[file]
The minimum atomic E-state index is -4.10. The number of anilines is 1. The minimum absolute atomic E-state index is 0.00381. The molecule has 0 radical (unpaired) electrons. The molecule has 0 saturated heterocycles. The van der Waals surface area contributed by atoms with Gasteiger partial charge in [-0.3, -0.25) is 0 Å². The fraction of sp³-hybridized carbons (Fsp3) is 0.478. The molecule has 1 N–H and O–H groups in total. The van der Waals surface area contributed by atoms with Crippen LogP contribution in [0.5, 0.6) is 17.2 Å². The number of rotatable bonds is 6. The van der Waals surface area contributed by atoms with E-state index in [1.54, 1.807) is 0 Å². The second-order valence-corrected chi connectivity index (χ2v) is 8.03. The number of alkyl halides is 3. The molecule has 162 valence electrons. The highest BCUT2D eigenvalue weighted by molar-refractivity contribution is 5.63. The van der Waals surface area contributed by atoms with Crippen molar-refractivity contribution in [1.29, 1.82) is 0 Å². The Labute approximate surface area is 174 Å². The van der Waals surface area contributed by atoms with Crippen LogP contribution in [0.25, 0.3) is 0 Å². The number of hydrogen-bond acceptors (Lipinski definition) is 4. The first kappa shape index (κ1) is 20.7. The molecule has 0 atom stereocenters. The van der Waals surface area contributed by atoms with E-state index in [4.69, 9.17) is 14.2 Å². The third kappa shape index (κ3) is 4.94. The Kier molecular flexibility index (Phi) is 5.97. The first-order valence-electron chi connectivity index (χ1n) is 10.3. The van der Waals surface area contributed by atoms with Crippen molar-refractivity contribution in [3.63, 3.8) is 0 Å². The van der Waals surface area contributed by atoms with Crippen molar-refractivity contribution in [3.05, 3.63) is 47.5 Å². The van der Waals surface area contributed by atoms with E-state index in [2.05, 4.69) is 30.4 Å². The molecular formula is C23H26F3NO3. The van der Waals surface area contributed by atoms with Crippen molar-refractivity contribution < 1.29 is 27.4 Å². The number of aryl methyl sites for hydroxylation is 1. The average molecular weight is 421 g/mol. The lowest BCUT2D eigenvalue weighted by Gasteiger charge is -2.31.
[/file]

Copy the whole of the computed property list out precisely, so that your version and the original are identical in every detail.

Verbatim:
The minimum atomic E-state index is -4.10. The number of anilines is 1. The minimum absolute atomic E-state index is 0.00381. The molecule has 0 radical (unpaired) electrons. The molecule has 0 saturated heterocycles. The van der Waals surface area contributed by atoms with Gasteiger partial charge in [-0.3, -0.25) is 0 Å². The fraction of sp³-hybridized carbons (Fsp3) is 0.478. The molecule has 1 N–H and O–H groups in total. The van der Waals surface area contributed by atoms with Crippen LogP contribution in [0.5, 0.6) is 17.2 Å². The number of rotatable bonds is 6. The van der Waals surface area contributed by atoms with E-state index in [1.54, 1.807) is 0 Å². The second-order valence-corrected chi connectivity index (χ2v) is 8.03. The number of alkyl halides is 3. The molecule has 162 valence electrons. The highest BCUT2D eigenvalue weighted by molar-refractivity contribution is 5.63. The van der Waals surface area contributed by atoms with Crippen molar-refractivity contribution in [1.29, 1.82) is 0 Å². The Labute approximate surface area is 174 Å². The van der Waals surface area contributed by atoms with Crippen LogP contribution in [0.25, 0.3) is 0 Å². The number of hydrogen-bond acceptors (Lipinski definition) is 4. The first kappa shape index (κ1) is 20.7. The molecule has 0 atom stereocenters. The van der Waals surface area contributed by atoms with E-state index in [4.69, 9.17) is 14.2 Å². The third kappa shape index (κ3) is 4.94. The Kier molecular flexibility index (Phi) is 5.97. The first-order valence-electron chi connectivity index (χ1n) is 10.3. The van der Waals surface area contributed by atoms with Crippen molar-refractivity contribution in [3.63, 3.8) is 0 Å². The van der Waals surface area contributed by atoms with Crippen molar-refractivity contribution in [3.05, 3.63) is 47.5 Å². The van der Waals surface area contributed by atoms with E-state index in [2.05, 4.69) is 30.4 Å². The molecular formula is C23H26F3NO3. The van der Waals surface area contributed by atoms with Crippen molar-refractivity contribution < 1.29 is 27.4 Å². The number of aryl methyl sites for hydroxylation is 1. The average molecular weight is 421 g/mol. The lowest BCUT2D eigenvalue weighted by Gasteiger charge is -2.31.